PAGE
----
I remember as a child being taken to see Saint Patricks Athletic in a stadium you could only describe as electric. The camac standing area directly opposite the stand would be a red, white and yellow explosion of colour, and a flare in the shed and deafening roar awaited that first goal in that game. The 90s were brilliant times for the domestic game, not just in Inchicore but on the Northside too, were local football could draw in considerable crowds and at least a handful of your classmates got it. Unlike the ‘Who are yis’ in the class we had chosen our teams purely on the grounds of geography and as such were all (literally) singing from the one sheet. We, quite literally, meant we. Us and our next door neighbours.

Still, a hard rain fell on the League of Ireland. A really hard rain. A flood even. The old man would still take us to home matches and car trips to Drogheda, north of the liffey and suburbs of Wicklow, but the religious nature of going stopped. You go from missing a few games to missing half a season. I’m incredibly grateful there’s a younger Fallon to catch the bug and get us back down.

Anyway, to say Saint Patricks Athletic had a woeful season last year would be an understatement on par with ‘the economy is looking a bit shakey’.

Back from under the stairs for a new season

Getting into the ground a bit late I hear the sound of a trumpet. A fucking trumpet. A quick glance and it’s coming from the Galway United away supporters. A small but loyal band of followers, and mainly youngsters, you can take it some of these lads left the schoolyard a bit early to travel up, just as some of the young lads down the far end of the crowd would for a trip to Cork or Belfast. There’s a passion there that doesn’t come across well on the telly.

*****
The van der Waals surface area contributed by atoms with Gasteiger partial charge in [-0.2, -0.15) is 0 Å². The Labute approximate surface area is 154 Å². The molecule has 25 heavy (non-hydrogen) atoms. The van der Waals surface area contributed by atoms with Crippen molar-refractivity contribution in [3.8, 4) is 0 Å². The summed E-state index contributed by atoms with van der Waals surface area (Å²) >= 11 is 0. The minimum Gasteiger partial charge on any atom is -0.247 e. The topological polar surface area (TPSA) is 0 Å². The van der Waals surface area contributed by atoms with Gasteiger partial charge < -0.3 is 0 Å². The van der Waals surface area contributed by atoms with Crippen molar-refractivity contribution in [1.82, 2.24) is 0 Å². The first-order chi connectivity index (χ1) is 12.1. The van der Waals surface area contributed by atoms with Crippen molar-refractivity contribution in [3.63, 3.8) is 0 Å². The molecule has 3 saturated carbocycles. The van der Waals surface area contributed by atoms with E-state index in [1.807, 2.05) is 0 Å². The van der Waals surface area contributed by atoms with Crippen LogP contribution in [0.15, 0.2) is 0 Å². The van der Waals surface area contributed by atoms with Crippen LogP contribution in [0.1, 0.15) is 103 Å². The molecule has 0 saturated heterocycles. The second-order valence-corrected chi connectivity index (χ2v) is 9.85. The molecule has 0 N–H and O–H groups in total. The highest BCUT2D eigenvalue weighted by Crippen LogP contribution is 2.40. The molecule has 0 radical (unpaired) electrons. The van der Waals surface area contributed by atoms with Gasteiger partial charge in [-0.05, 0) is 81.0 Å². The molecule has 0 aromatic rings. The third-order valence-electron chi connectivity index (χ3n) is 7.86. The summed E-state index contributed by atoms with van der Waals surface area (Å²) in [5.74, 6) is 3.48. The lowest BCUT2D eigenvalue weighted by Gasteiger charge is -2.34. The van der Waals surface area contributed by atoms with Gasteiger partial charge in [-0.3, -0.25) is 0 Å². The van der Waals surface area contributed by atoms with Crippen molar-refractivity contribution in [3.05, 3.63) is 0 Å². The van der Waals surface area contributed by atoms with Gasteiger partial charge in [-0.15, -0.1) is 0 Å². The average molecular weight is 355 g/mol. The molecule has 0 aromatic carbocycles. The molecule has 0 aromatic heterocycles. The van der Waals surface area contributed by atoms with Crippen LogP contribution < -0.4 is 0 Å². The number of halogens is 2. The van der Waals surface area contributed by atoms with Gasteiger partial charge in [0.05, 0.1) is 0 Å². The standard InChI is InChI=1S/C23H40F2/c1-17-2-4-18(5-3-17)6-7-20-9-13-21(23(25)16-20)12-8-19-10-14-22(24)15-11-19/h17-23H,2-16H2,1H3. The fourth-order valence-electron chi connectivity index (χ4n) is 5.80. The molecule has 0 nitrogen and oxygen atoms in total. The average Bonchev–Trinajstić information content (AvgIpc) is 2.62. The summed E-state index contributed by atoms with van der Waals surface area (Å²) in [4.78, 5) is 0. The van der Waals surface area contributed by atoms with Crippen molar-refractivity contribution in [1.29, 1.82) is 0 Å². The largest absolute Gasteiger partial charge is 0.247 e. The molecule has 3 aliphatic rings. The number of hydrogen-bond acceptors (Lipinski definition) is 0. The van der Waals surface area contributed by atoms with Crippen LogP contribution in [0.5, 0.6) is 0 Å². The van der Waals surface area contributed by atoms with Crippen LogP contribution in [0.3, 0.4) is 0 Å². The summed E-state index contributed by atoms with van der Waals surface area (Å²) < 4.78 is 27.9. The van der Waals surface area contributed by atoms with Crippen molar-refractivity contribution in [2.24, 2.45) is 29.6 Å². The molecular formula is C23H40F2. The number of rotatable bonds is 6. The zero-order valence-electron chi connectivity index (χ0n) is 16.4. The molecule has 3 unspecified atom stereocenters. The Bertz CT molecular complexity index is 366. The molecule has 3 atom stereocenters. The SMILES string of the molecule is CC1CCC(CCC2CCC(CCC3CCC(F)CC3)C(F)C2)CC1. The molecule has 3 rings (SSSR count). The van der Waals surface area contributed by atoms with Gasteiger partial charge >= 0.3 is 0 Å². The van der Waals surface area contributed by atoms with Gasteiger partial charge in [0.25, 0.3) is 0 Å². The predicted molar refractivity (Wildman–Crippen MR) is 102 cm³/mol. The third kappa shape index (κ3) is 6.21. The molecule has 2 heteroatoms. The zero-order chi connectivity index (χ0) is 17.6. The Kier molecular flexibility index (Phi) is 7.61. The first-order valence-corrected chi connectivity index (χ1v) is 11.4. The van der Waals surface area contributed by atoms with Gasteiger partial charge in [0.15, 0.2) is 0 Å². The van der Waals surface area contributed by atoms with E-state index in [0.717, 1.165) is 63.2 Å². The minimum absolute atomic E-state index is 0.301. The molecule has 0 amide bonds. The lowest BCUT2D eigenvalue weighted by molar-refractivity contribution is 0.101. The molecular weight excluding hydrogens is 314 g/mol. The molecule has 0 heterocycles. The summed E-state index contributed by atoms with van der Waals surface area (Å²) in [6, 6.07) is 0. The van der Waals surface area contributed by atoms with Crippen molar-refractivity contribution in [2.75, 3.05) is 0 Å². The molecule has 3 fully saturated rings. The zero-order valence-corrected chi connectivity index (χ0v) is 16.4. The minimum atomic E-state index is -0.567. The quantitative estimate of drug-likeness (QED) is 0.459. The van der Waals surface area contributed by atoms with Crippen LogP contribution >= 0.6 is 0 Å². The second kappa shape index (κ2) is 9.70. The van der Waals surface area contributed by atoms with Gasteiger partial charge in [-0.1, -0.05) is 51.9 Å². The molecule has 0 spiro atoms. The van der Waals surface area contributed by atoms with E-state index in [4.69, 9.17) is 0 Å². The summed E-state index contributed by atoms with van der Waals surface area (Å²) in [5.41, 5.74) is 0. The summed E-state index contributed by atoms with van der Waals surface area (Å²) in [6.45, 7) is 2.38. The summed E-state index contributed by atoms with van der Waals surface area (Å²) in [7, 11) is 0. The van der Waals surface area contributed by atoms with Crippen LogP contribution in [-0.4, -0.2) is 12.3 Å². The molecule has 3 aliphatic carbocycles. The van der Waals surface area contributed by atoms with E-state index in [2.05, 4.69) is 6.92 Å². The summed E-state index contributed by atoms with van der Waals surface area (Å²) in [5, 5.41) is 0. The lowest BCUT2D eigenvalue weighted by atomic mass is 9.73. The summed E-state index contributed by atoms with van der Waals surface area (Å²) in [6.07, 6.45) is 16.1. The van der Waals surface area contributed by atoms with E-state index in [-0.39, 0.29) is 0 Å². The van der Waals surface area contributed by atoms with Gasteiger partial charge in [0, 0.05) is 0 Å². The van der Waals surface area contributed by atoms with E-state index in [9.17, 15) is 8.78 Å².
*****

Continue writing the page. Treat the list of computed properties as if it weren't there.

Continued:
“United, we love you, we love you…
and where you go we’ll follow, we’ll follow, we’ll follow….”

I’m too busy looking at the one man trumpet show to see the build up to the goal that puts Pats in the lead. Then it happens. The home support lights up.

I spot four good sized large tifo flags, a flare in the middle of it, and a few hundred fans going mad like Pats had won the league, not just scored the first goal of their first League match.

It’s not until half-time rolls around that you realise what a community thing the league is in Ireland. I’ve heard and seen the same at Dalymount, Turners Cross, that kip in Drumcondra and other stadiums. Your man who is emigrating to America next Monday (“No sorry folks, it’s Tuesday. He’s leaving on Tuesday. Good luck to him”) gets a mention over the P.A, the Palmerstown and Clondalkin under 12s come on the pitch and have a kick around, a bucket goes around for the local old folks and whatever else. The club is at the heart of the community, and the youngsters scoffing the (bloody awful) hotdogs into themselves now will hopefully be the ones bringing their kids here down the line.

Coming soon to a Dublin shed near you.

When the whistle goes, and Pats take the 2 goals and 3 points away from this one, the shed (where the away support are based) erupts into one last defiant chant: “United! United!”

They’ve travelled across the country for this. When the matches fall that way, a similar sized band will do the same in reverse. I feel terrible for falling out of the habit, but after tonight- I reckon I’m hooked again. The odd trip down last year isn’t good enough, you’d wonder why you’d miss a game….

Bohemian F .C (Phibsboro) fans make a point about corporate football to Red Bull Salzburg

Will the game grow in this city? I don’t know to be honest. There’s no way I can see a return to the glory days, but at the same time shenanigans on the otherside of the pond have shown British football up as the emotional wasteland that it is.

You can Love United, Hate Glazer as much as you want, but you’ll never love United in the way that lad on the trumpet loves United.

The United he shares a home with.